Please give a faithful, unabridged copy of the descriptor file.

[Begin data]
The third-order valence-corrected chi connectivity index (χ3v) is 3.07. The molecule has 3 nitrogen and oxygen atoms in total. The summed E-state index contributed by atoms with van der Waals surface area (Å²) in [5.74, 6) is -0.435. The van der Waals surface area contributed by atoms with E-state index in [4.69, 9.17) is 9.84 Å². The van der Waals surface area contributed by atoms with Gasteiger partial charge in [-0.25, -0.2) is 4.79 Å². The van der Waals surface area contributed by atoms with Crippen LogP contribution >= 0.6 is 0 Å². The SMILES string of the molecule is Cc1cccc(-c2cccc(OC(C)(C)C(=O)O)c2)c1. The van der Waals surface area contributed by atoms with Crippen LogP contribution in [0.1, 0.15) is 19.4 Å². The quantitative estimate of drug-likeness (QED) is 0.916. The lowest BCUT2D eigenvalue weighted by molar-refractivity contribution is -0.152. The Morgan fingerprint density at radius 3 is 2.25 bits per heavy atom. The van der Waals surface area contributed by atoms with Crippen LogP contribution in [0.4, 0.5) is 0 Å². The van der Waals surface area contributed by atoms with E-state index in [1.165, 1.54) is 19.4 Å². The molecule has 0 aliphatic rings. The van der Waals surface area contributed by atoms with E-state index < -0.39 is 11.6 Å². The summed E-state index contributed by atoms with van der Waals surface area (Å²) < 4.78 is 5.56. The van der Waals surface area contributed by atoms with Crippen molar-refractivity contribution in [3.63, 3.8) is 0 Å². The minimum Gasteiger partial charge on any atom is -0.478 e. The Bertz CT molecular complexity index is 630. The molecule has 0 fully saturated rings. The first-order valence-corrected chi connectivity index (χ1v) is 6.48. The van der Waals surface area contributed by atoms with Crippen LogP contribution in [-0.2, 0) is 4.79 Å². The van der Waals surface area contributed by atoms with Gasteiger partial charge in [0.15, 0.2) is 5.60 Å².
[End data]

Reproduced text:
The third-order valence-corrected chi connectivity index (χ3v) is 3.07. The molecule has 3 nitrogen and oxygen atoms in total. The summed E-state index contributed by atoms with van der Waals surface area (Å²) in [5.74, 6) is -0.435. The van der Waals surface area contributed by atoms with E-state index in [4.69, 9.17) is 9.84 Å². The van der Waals surface area contributed by atoms with Gasteiger partial charge in [-0.25, -0.2) is 4.79 Å². The van der Waals surface area contributed by atoms with Crippen LogP contribution >= 0.6 is 0 Å². The SMILES string of the molecule is Cc1cccc(-c2cccc(OC(C)(C)C(=O)O)c2)c1. The van der Waals surface area contributed by atoms with Crippen LogP contribution in [0.1, 0.15) is 19.4 Å². The quantitative estimate of drug-likeness (QED) is 0.916. The lowest BCUT2D eigenvalue weighted by molar-refractivity contribution is -0.152. The Morgan fingerprint density at radius 3 is 2.25 bits per heavy atom. The van der Waals surface area contributed by atoms with Crippen LogP contribution in [0.4, 0.5) is 0 Å². The van der Waals surface area contributed by atoms with E-state index in [1.165, 1.54) is 19.4 Å². The molecule has 0 aliphatic rings. The van der Waals surface area contributed by atoms with E-state index < -0.39 is 11.6 Å². The summed E-state index contributed by atoms with van der Waals surface area (Å²) < 4.78 is 5.56. The van der Waals surface area contributed by atoms with Crippen molar-refractivity contribution in [3.63, 3.8) is 0 Å². The minimum Gasteiger partial charge on any atom is -0.478 e. The Bertz CT molecular complexity index is 630. The molecule has 0 fully saturated rings. The first-order valence-corrected chi connectivity index (χ1v) is 6.48. The van der Waals surface area contributed by atoms with Crippen LogP contribution in [-0.2, 0) is 4.79 Å². The van der Waals surface area contributed by atoms with Gasteiger partial charge in [0.15, 0.2) is 5.60 Å².